By Jack Wittels
As freight rates rocket amid U.S. sanctions and geopolitical risks, the prices of oil products such as gasoline and diesel are being forced to adapt in order to enable trade.
Europe has long made excess gasoline, giving traders a lucrative opportunity to ship it to the U.S. Now, the increase in tanker rates is hitting at a time when crude flows have also been disrupted by the same surge in shipping costs.
The cost of hauling freight on the route has soared to its highest since 2015, according to Baltic Exchange data. That helped make U.S. gasoline the most expensive it’s been relative to Europe, on a seasonal basis, since 2016.
“This is all because the explosion in dirty freight costs creates the risk that larger clean tankers switch to dirty service,” said Robert Campbell, head analyst for global oil products markets at Energy Aspects. Clean tankers refer to those carrying refined fuels; dirty tankers haul crude or fuel oil.
The cost of shipping oil products such as diesel and jet fuel on a mid-sized tanker on the Middle East-to-northwest Europe route has surged as well. Earlier this week it reached $50 a ton, the highest since 2008. Rates from India to northwest Europe have also increased.
While the seaborne trade of refined products is only about half that of crude oil, it’s still the market’s main way of balancing structural surpluses and shortages that routinely emerge in different parts of the world. As such, it performs a vital role in avoiding supply scarcity. The more expensive shipping gets, the higher a buyer has to bid and/or the lower a seller has to offer in order to make the trade viable.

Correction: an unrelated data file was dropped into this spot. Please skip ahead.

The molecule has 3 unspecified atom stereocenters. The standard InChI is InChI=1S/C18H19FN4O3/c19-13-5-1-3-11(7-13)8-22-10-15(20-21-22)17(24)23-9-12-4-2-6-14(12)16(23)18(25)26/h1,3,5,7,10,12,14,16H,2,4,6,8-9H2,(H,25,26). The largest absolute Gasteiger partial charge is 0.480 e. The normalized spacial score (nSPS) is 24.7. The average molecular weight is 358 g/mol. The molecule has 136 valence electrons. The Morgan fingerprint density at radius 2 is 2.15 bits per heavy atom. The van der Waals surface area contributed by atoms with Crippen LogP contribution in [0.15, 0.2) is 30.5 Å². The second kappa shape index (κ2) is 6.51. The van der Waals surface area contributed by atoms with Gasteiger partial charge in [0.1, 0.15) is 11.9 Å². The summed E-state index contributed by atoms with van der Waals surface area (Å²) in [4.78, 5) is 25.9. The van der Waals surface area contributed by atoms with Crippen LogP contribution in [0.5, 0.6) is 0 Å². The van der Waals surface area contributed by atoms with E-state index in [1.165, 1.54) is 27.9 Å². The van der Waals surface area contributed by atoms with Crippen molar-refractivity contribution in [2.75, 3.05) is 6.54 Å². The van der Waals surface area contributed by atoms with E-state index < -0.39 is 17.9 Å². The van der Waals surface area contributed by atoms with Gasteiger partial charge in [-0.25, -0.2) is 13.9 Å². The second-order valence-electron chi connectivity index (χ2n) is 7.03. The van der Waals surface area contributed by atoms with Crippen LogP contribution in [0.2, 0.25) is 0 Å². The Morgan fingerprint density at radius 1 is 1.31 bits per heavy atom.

Since the spike in freight rates several weeks ago, the value of diesel relative to crude in Europe — a net diesel importer — has edged up to its highest since 2018. Other factors, such as refinery maintenance and looming ship-fuel rules that are putting upward pressure on diesel prices, may also be playing into that number. At the same time, the price of diesel cargoes in the Middle East is generally falling, a trader said on Wednesday.
Ripples are also being felt in the market for naphtha, a petroleum product used to make gasoline and as a feedstock for petrochemicals. Regularly shipped from Europe to East Asia, the cost of that voyage has surged to $3.97 million, the highest it’s been since at least 2016.
How long the situation lasts is unclear. The cost of hiring tankers that typically ship crude and fuel oil has retreated after spiking last week, with analysts saying the high costs weren’t sustainable.
Rates initially rose in the wake of the U.S. sanctioning units of China COSCO Shipping Corp., the world’s largest merchant vessel owner, as well as an attack on an Iranian ship. As shippers get their vessels ready for a sulfur cap on marine fuels, a number of tankers are also at repair yards, further tightening the freight market.